Bowden’s Big Splashby Aaron Gleeman
November 16, 2004
Vinny Castilla enters free agency as the reigning National League RBI champ and is as much a litmus test of team intelligence as Batista. Coors Field is one of the least understood aspects of player performance in baseball today, and there will undoubtedly be some GMs out there whose eyes light up at Castilla's 35 homers and 131 RBIs this season. What the team that signs Castilla will be overlooking is the fact that he hit a Batista-like .218/.281/.493 away from Planet Coors this year, after hitting just .254/.289/.404 with the Braves in 2002 and 2003.
There are worse one-year stop gaps than Castilla, but teams need to understand that he's no better now than he was this time last year, despite the superficially good, Coors-inflated numbers. Any GM who signs Castilla to anything more than a one-year deal for minimal money should be fired on the spot, no questions asked (although maybe "when did you have your lobotomy?" would be okay as they cleaned out their office).
--- Yours Truly last week, in my evaluation of the free agent third basemen
I guess you could say Jim Bowden is lucky I'm not running things with the Expos, because his tenure as GM would have lasted about a week. In what is the team's first major move since coming to Washington, Bowden signed the aforementioned Vinny Castilla to a lobotomy-induced two-year contract worth $6.2 million. And just to make the day complete, he also inked former Minnesota shortstop Cristian Guzman to a four-year deal worth $16.8 million.
The whole thing reads like a really cruel joke played on the new baseball fans in Washington: I have good news and bad news. The good news is that you now have a major-league baseball team to root for. The bad news is that your brand new GM just made his big splash by signing Guzman and Castilla as the left side of his infield. (Okay, so I can see where that might be more sad than funny for a lot of people, but I've been laughing since I first read about it last night.)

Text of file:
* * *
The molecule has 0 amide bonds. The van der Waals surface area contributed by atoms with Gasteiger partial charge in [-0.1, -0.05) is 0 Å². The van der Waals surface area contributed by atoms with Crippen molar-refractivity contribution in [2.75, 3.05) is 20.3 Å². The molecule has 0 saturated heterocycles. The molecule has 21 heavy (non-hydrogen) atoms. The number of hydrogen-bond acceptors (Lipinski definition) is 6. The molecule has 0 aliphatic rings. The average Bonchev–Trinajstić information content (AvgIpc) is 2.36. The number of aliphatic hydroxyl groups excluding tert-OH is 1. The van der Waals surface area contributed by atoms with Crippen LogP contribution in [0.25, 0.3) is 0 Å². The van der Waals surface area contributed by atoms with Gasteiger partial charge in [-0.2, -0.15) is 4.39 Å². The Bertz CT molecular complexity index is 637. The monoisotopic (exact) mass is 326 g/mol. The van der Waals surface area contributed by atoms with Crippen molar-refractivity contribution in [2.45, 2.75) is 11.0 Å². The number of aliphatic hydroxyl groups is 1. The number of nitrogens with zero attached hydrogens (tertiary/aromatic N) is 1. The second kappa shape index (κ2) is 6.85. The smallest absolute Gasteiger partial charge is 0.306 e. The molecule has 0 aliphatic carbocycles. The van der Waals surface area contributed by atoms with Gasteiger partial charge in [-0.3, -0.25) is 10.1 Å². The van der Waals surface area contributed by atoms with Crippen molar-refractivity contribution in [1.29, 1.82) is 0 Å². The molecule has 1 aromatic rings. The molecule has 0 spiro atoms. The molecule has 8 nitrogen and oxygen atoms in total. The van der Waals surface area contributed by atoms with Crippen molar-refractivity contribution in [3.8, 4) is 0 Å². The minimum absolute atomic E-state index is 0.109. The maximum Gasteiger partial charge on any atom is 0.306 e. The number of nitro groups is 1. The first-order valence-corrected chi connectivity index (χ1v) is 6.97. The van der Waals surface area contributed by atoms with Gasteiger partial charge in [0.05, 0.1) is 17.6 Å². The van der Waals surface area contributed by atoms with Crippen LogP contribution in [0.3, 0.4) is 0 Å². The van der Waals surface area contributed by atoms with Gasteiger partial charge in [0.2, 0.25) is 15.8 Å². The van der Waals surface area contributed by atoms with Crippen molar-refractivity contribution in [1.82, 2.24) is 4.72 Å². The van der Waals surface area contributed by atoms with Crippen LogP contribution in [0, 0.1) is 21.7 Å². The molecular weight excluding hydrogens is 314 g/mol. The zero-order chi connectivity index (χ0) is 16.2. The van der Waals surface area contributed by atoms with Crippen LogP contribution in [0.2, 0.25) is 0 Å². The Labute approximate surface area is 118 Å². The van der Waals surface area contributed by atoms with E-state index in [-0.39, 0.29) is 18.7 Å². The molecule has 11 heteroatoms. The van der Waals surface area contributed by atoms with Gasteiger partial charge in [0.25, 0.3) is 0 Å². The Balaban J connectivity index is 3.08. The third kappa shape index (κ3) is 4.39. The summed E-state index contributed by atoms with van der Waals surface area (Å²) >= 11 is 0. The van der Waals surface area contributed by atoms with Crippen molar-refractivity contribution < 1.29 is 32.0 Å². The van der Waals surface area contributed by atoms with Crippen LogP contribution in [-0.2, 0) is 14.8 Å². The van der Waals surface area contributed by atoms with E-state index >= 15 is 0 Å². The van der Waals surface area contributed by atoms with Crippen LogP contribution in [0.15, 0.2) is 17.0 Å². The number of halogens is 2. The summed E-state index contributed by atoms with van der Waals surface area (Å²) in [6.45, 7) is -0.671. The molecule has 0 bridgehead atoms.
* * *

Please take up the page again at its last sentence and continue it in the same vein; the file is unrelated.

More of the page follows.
The Expos just committed to two years of a 37-year-old third baseman who has hit a combined .247/.291/.423 away from Coors Field over the past three seasons, and he looks like Barry Bonds compared to the other guy they signed. Guzman has hit .272/.303/.379 over the last three years, including an absolutely miserable .259/.281/.351 away from the Metrodome and its turf. And for that -- for two guys who will struggle to get on base even 30% of the time -- the Expos have paid $23 million and given up multiple draft picks.
I suppose the one nice thing about both deals being signed yesterday is that the fans in Washington now know plenty about their new GM right off the bat. For one thing, he clearly doesn't understand the impact Coors Field has on offense, which isn't such a wonderful trait for the person assigned to evaluate baseball talent to have. The other thing is that he doesn't seem to place any value whatsoever on hitters getting on base, which is another not-so-good sign when it comes to any hopes of the team being competitive in the near future. Signing either Castilla or Guzman would have been bad enough, but signing both of them on the same day has got to be a tough way to start being a fan of a team.
While Guzman is just one of the first handful of free agents to switch teams this offseason, his signing, along with Omar Vizquel's three-year deal with Giants, gives quite a boost to the earning power of the deep crop of free agent shortstops. Yesterday I asked, "If Vizquel can get that kind of money for that many years, what kind of deal can Guzman, a soon-to-be 27-year-old shortstop ... expect to receive?" Now we know: $16.8 million over four years (which, as a Twins fan who has watched Guzman's entire career up to this point, seems almost impossible to believe).
I assumed from the size of the free agent shortstop pool that it would be a buyer's market, but that's exactly the opposite of what appears to be happening. If Vizquel and Guzman are being snatched up quickly for these sort of contracts, what kinds of deals are Edgar Renteria and Nomar Garciaparra mulling over? If a team is willing to guarantee Vizquel $12.25 million through his age-40 season and a brand new GM just gave Guzman $16.8 million, doesn't that mean Renteria is in line for about 20 years and $400 million? Alex Rodriguez should see if he can get out of his contract with the Yankees, because he'd be looking at something resembling the Gross National Product.
Vizquel and the Giants got things started with a deal that I said "has the potential to be one of the worst of the offseason" and now Washington has signed Guzman to a deal that is not only awful, but downright shocking. Combine those signings with Castilla's deal and the Phillies giving Cory Lidle and his 4.52 career ERA $6.2 million over two seasons and I think it's safe to say the financial restraint a lot of people have been predicting is pretty much out the window. We're less than a week in, but this has the makings of a very interesting winter.
Aaron Gleeman is a freelance writer whose work can also be found regularly at AaronGleeman.com, Fox Sports, Rotoworld, and Insider Baseball. He welcomes comments, questions, and suggestions via e-mail.